Tom Semioli, Kenny, Mark Polott
Lance Sulton: My connection to Kenny Aaronson is a simple one: kid in a rock cover band in the late 70s gets a homework assignment to learn “Still Alive And Well” from the Derringer Live album. What that kid in the late 70s rock cover band didn’t realize was he was about to be introduced to a kick ass, hard-driving, beast on bass with a gritty in-your-face tone that absolutely propelled his beautifully supportive and melodic bass lines and flourishes … and made that kid laugh out loud! Who is this Kenny Aaronson guy and how can I play *exactly* like him??
Why does it sound like he’s ripping his bass to pieces with fingers that must – obviously – be as big as Polish sausages??? So that kid learned *all* of the songs on the album (particularly “Beyond The Universe”) and that kid’s playing @40 years later is *still* a product of Kenny’s awesome musicianship and reckless abandon on the instrument. I have a heavy touch because of Kenny (and because I had lousy amplifiers), I embrace raw Fender Precision and Fender Jazz tones because of Kenny, and that kid still tries to infuse humor and joy in his playing just like Kenny.
*Side note* Kenny advertised bass lessons in the New York newspaper, The Village Voice, in the early 80s and I immediately jumped on the opportunity. I called him and he was awesome, but when I told him my brother was Kasim Sulton (bassist of Utopia and MeatLoaf fame at the time and an acquaintance of Kenny’s), he demurred and said, “If you’re Kas’ brother, you don’t need me!” I didn’t push it and let it go, much to my regret. Kenny: if you’re reading this, it’s never too late to show me how to beat the living shit out of my bass even more than I already do…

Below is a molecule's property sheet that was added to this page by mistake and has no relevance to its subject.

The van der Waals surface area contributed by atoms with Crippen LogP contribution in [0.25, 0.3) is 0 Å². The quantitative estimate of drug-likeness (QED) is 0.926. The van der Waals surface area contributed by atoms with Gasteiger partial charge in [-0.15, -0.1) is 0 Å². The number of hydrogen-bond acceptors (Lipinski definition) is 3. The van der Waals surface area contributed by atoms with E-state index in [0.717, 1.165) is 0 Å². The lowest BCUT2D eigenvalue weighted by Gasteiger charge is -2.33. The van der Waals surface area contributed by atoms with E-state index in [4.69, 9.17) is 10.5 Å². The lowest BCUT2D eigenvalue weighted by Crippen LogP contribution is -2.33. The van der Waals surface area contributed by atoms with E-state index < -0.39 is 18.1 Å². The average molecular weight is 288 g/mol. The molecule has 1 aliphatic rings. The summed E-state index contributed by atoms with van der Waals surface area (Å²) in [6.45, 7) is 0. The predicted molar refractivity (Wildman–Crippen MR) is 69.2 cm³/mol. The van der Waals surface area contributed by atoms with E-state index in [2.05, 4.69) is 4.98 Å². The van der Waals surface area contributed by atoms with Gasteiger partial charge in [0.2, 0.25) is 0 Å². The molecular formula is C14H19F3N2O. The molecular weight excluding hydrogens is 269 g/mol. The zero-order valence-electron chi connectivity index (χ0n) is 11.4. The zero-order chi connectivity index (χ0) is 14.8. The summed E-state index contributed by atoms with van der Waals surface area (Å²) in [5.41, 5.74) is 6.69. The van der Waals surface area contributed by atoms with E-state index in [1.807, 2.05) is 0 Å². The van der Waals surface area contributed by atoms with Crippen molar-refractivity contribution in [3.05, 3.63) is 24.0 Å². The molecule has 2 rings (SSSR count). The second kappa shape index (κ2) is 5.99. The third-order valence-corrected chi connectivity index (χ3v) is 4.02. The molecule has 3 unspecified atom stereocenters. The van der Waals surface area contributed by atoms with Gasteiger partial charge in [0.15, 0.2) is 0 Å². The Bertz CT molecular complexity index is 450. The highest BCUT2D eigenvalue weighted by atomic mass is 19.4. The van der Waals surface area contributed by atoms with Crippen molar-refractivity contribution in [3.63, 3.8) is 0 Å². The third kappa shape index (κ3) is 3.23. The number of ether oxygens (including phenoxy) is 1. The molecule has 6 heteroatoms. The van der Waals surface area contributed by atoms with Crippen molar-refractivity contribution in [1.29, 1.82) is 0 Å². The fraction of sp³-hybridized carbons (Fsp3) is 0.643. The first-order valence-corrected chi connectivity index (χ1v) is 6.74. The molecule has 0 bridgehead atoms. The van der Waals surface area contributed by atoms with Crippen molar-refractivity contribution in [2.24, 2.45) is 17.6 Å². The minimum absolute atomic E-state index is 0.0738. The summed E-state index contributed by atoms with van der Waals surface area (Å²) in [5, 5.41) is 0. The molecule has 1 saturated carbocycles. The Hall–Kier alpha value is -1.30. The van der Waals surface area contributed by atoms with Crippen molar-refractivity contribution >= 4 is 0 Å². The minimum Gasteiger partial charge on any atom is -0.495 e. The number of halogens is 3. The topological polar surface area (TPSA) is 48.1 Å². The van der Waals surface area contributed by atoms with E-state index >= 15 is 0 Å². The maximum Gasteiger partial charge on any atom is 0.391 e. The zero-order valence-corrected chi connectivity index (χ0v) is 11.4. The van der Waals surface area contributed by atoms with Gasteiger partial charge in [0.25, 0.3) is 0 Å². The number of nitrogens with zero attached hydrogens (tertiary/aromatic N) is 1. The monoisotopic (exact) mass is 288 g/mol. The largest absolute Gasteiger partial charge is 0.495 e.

Pic, from left to right: Vinnie Fodera, me, Kasim Sulton, Joey Lauricella
Gary Shea: The first time I saw Kenny was with Stories on Midnight Special. I loved the song “Brother Louie” and was keen on seeing who their bass player was.
A few years later I saw him with Derringer and they were excellent. Solid bass playing always with cool rests and fills. I mentioned recently that when I saw the original Jeff Beck Group with Ronnie Wood playing a Telecaster Bass through Plush amps I ran out and bought one down at Manny`s. Kenny messaged me and said that he too had done the exact same thing. We had a few words back and forth and it was nice to hear from him. All the best to a great player and good guy.
Robert Jenkins: I first heard him when I was a young teenager on the somewhat little known HSAS album entitled Through The Fire. This was before I really picked up the bass. Right away I felt how hard that band could groove for hard rock. And while I didn’t know it at the time, I know now that Kenny and Michael Shrive were the reason for that deep groove.
Rik Fox: Kenny’s playing has been an influence on my career, especially his rock steady and creative melodic approach to anchoring the rhythm section of any and every project he’s been associated with. I’ve been a fan of his going back to our NYC rock scene days and his band DUST (whose CDs I STILL have!)…it’s an honor and privilege to claim the Legendary Kenny Aaronson as a friend and fellow Low End Thunderer.